First, it was the fall of Mubarak; now comes the second act: the pending removal of President Morsi, who has managed to do more damage to the image of the Muslim Brotherhood than Nasser, Sadat or Mubarak could. The people massed peacefully in Cairo’s Tahrir Square have had enough of a candidate who pretended to be independent but over the past year has increasingly been linked to the intolerant policies of the Brotherhood. Five ministers in Morsi’s cabinet have resigned, including the Tourism Minister Hisham Zaazou, who was furious that a man linked to the tourist massacre in Luxor in 1997 that killed 62 people had been appointed as a governor in Luxor. The announcement by the army giving Morsi an ultimatum to satisfy the demands of the protesters has all but assured that he will not survive. A formal coup in unlikely, but the pressure on Morsi to resign may do the trick.

The major concern in Egypt is not about democracy but the economy, which has crashed with little prospect for recovery under Morsi. The continuing unrest, coupled with fear of the rising influence of the Muslim Brotherhood, has decimated the tourism industry, which is a major impact on the local economy. In 2008 almost 13 million tourists visited Egypt, bringing in some $11 billion to the Egyptian economy. Today hotels are near empty and tourism is virtually non existent. Conflict at the luxury Semiramis Hotel in Cairo in March caused many tour operators to cancel bookings there. When the tear gas settles, the Pyramids will still dot the horizon in Gizeh, but in all likelihood Morsi will be out of a job soon.

Egypt is awash with more than the annual floods of the Nile, meager as they have become since the building of the Aswan Dam in the 1960s. The population has swelled to over 85 million, the 15th largest country in the world. Half of this number is under the age of 24 and the chances of most of these young people finding meaningful jobs as they grow up are dim. For several decades Egypt has survived as a remittance economy, with Egyptians working abroad sending home cash to their families. But there are fewer opportunities for work in other parts of the region, creating more pressure on the job market at home. With tourism in decline, a broad sweep of the work force is suffering.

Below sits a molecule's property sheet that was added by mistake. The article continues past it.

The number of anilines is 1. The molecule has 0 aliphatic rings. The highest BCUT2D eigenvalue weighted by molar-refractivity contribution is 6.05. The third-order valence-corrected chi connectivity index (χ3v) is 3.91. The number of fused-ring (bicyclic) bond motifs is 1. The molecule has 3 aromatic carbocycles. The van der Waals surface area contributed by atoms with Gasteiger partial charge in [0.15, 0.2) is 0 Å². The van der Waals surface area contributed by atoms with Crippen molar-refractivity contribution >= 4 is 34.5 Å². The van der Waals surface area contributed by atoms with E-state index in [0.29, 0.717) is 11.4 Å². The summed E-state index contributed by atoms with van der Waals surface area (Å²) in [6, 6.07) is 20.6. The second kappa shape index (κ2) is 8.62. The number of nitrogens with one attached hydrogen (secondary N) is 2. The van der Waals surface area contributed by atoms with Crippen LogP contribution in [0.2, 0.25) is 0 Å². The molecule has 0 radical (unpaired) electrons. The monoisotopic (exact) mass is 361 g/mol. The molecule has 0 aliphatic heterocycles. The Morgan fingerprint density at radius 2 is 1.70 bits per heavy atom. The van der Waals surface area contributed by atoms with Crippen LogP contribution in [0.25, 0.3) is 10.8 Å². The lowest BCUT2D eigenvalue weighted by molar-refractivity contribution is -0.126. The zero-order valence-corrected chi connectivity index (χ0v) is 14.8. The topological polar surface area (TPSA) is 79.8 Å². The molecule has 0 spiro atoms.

Many Western pundits feared that the fall of Mubarak would usher in an Islamic republic, especially after the election of Morsi. Tensions have risen between the most conservative Muslims and Egypt’s minority of Copts. But Egypt is not Iran; most Egyptians practice a faith of tolerance, a survival tactic for the many invasions and political upheavals in the country’s Islamic history. The scale of the protests indicates the level of frustration of Egyptians across classes. As in the fall of Mubarak, the key player remains the military. They sided against Mubarak, probably aided the election of Morsi and now once again are seen as fostering the path to a better future.

Is there hope for Egypt? The longevity of the pyramids suggests that there is something in the Egyptian psyche that is rock hard. This land is no stranger to conflict. It has vast potential in its heritage for tourism, but the transition from a peasant agricultural society to a wannabe industrial haven has not worked very well. Unless the population growth is curbed, the economic future will continue to be fragile. Whoever replaces Morsi will still face the same problems that have brought the masses into the streets. But perhaps by not having a partisan religious collar hanging around his neck, the next leader will last more than a year, army permitting. Time Magazine was wrong; Morsi is not really the most important man in the Middle East after all.

Daniel Martin Varisco